The novellas tend to be written with a more adult, and maybe even a more literate, audience than the more readily available mass market Who books but this is still Who after all so most authors have placed fun over literary gymnastics.
The series is very out of print but copies are readily available on eBay.
Kim Newman – Time and Relative
This is the first of a short series of novellas published before the relaunch and featuring Doctors one through eight.
The series starts off with a tale concerning the first that directly precedes the ‘Unearthly Child’ storyline. This tale pits a confused and lonely Susan and a small gaggle of schoolmates against an elemental from Earth’s past called ‘The Cold’ that has decided it wants its home back from all these pesky human things.
Grandfather is uninterested in helping. In fact he thinks ‘The Cold’ has a very good case. It’s not till the end that Susan manages to ignite in him the spark of helping (or ‘meddling’ as he refers to it).
It’s written as a diary (Susan’s) which usually makes me squirm but Newman is skillful enough to make it work in this short format.
Dave Stone is a 2000AD writer and novelist. I’m sure I’ve read a few things by him but as I rarely used to look at the credits on comics I can’t know for sure. The one thing I definitely remember was a Judge Dredd novel called ‘Deathmasques’. It was a fun and slightly risqué read for a Dredd story.
This is the first of his Doctor Who novels I’ve read. I must admit to being slightly disappointed. It’s a 7th Doctor & Ace story and he’s one of the Doctors I know least so I’m kinda dark on his character.
The storyline here is more than a little confused. For the most part it felt like style over substance. There is hardly any character development and the resolution is garbled and deeply unsatisfying. The only thing in its favour is that Stone is an personable writer but truthfully not enough to raise this out of the doldrums.
Now this was an odd little affair. The story revolves around the second Doctor & Jo being forced to land on a moon with gravity so odd that people swim through the air.
It’s a feudal-ish society in conflict with its neighbouring planet from whom they had exiled themselves and also with another group / race / whatever called ‘The Darklings’. On top of this there’s some sort of trickster thing running around for no apparent reason and everyone important is going mad.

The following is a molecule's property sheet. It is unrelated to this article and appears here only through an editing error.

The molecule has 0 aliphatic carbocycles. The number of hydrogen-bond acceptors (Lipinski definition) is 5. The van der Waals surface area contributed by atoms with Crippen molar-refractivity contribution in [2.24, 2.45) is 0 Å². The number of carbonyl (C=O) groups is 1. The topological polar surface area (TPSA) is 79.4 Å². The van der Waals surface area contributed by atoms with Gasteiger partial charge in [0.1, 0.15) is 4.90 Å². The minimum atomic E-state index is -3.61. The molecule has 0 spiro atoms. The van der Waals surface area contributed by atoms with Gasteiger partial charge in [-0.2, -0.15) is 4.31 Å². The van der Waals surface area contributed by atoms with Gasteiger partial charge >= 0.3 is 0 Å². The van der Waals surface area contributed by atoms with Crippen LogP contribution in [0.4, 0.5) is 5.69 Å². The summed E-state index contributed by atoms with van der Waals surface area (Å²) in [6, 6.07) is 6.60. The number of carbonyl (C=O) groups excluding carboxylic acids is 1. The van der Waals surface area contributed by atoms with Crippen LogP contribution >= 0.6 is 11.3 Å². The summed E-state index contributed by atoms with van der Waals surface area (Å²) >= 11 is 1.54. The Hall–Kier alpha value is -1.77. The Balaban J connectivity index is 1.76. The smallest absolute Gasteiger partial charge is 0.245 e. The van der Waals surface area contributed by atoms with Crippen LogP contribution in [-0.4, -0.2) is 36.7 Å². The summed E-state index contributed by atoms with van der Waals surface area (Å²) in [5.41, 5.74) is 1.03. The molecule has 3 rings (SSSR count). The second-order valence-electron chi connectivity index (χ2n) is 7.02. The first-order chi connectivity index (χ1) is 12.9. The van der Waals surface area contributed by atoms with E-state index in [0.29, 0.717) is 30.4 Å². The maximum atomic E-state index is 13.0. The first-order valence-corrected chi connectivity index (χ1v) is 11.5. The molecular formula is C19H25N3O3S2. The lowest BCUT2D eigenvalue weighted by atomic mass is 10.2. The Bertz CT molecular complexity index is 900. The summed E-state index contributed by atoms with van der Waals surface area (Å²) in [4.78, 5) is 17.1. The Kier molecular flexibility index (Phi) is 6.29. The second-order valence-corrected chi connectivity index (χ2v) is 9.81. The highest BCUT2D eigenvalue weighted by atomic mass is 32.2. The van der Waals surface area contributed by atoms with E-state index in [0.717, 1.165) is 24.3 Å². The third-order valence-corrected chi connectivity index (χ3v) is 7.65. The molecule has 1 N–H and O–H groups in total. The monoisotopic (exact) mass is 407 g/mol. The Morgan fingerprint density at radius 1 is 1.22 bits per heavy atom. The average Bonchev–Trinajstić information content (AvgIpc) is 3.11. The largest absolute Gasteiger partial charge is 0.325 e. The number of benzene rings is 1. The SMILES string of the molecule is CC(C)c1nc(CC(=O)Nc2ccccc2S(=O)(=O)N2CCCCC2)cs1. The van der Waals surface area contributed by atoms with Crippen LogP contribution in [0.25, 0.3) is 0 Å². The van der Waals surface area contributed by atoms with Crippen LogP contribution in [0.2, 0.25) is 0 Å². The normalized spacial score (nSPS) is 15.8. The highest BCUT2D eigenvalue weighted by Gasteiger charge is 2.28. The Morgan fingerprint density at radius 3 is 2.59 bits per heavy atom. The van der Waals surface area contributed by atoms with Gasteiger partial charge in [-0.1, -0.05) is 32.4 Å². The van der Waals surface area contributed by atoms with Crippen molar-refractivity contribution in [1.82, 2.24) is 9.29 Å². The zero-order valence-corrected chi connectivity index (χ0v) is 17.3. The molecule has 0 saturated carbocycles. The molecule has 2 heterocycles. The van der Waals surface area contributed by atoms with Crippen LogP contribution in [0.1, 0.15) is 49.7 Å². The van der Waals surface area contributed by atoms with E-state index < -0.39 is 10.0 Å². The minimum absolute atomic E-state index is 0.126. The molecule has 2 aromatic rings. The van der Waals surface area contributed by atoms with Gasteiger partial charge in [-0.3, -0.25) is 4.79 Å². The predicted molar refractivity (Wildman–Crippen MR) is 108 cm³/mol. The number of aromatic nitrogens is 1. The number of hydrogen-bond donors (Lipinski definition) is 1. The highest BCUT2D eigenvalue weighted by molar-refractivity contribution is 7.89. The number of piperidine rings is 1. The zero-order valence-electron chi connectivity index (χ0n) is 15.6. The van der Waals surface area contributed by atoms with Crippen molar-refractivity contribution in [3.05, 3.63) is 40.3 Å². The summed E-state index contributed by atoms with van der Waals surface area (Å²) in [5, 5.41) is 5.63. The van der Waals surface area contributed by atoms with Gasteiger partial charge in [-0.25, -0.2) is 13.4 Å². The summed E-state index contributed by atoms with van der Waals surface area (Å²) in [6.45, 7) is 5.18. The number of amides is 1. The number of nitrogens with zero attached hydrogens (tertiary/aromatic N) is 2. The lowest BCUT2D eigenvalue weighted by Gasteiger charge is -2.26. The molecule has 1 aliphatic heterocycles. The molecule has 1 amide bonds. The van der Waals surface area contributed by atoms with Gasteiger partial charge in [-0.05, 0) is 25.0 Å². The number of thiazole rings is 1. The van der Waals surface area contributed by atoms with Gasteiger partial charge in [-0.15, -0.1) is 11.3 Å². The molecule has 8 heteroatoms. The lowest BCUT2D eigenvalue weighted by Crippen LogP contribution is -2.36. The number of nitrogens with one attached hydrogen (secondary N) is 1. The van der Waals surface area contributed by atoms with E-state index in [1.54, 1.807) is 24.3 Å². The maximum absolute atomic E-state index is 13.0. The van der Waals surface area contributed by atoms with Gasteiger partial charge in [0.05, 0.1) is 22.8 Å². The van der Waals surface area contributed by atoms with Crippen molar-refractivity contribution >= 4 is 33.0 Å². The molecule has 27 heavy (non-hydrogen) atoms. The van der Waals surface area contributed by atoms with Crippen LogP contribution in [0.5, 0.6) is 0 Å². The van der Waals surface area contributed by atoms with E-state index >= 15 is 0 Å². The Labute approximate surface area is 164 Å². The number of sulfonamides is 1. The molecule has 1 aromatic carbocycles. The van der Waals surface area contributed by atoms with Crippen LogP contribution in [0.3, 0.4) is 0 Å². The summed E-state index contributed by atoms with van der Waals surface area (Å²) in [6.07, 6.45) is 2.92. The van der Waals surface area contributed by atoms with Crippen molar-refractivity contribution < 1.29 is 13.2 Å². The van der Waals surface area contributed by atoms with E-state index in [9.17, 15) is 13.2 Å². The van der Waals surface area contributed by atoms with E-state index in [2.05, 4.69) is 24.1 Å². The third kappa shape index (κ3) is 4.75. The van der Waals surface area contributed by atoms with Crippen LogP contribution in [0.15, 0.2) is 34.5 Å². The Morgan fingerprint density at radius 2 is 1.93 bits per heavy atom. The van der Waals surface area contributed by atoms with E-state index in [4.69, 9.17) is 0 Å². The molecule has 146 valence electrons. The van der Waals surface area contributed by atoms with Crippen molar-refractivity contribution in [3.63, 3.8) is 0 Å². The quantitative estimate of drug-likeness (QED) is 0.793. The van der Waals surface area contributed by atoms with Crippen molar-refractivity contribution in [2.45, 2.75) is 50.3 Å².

Into this mess drops the Doctor who karate chops is way to the truth of the matter whilst Jo fights off the amorous advances of a drugged prince.
Essentially it was a right bloody mess but for all its many, many flaws I quite enjoyed the ride. It was after all only 100 pages and was a giggle for an evening.
I was quite looking forward to this one. A fourth Doctor adventure with no companion cluttering things up. It turned out to be fairly disappointing. The ending and the set-up and the characters were all pretty solid but the Doctor himself was all over the place.
For me this is the Doctor most at home amongst the weird. He’s the one I’d expect to thrive on a ship full of ghosts and instead he spends most of it running around in terror. It just didn’t sit right with me all the way up to the very unsatisfying ending that grew out of the genuinely nasty undercurrent that runs through the story.
This was the book that caught my eye and alerted me to the existence of the Telos books and it pleases me to be able to report it was a real corker of a read.
Cartmel was the script editor that was trying to revitalise the TV series just as it was being cancelled. Here he takes a break from the Seventh Doctor and tries his hand at the Second.
The Doctor, Zoe and Jamie find themselves in 1800 in China where an opium smuggler named Roderick Upcott has just found himself cursed by the court astrologer and discovered he was warming his bum on a box containing the slowly roasting remains of one of his customers.Via a spirit gate Zoe & Jamie are catapulted to 1900 England with the Doctor following in his usual manner. There, at a party held by Upcott’s well-healed descendant, they find murder, intrigue and a kindred spirit in the form of Thomas Carnacki the ghost hunter created by William Hope Hodgson.
The Doctor and Carnacki with Zoe in tow (Jamie sits this one out unconscious in the greenhouse) investigate each murder in turn, finding one to be not so supernatural in origin, before the curse reveals itself in both the possession of Carnacki’s girlfriend and the resurrected corpse of Roderick Upcott. It really was a cracking romp with a decidedly dirty mind – one of the Upcott’s liking to shag the maids with the butler watching from behind an two-way mirror.
In addition, there was a back-up story from the original Carnacki stories called ‘The Whistling Room’ which was odd and a bit creepy in a slightly dated and stilted way but a good way to end a cracking read.
This is an Eighth Doctor adventure set in a Cornish seaside fishing town. A young girl, Nina, doesn’t like the attention a stranger named Ruth is paying her brother and the strange floppy haired jelly baby wielding man is up to something too. Nina investigates and finds a new world of strange men with mind bending police boxes and alien tourists stuck on Earth too frightened to return home.
I’m glad this was only a novella. I think it would have got on my nerves if it had gone on any longer but it wasn’t a bad read. A little vague and wet (and Nina was massively irritating) but enjoyable enough.
I've been saving this one for a time when I had a Who craving but not much time to spare. This is the last of the Telos Doctor Who novellas that I have here. They were, on the whole, a pretty enjoyable set of romps being a different, more adult, odd and creepy set of tales than is usually the case.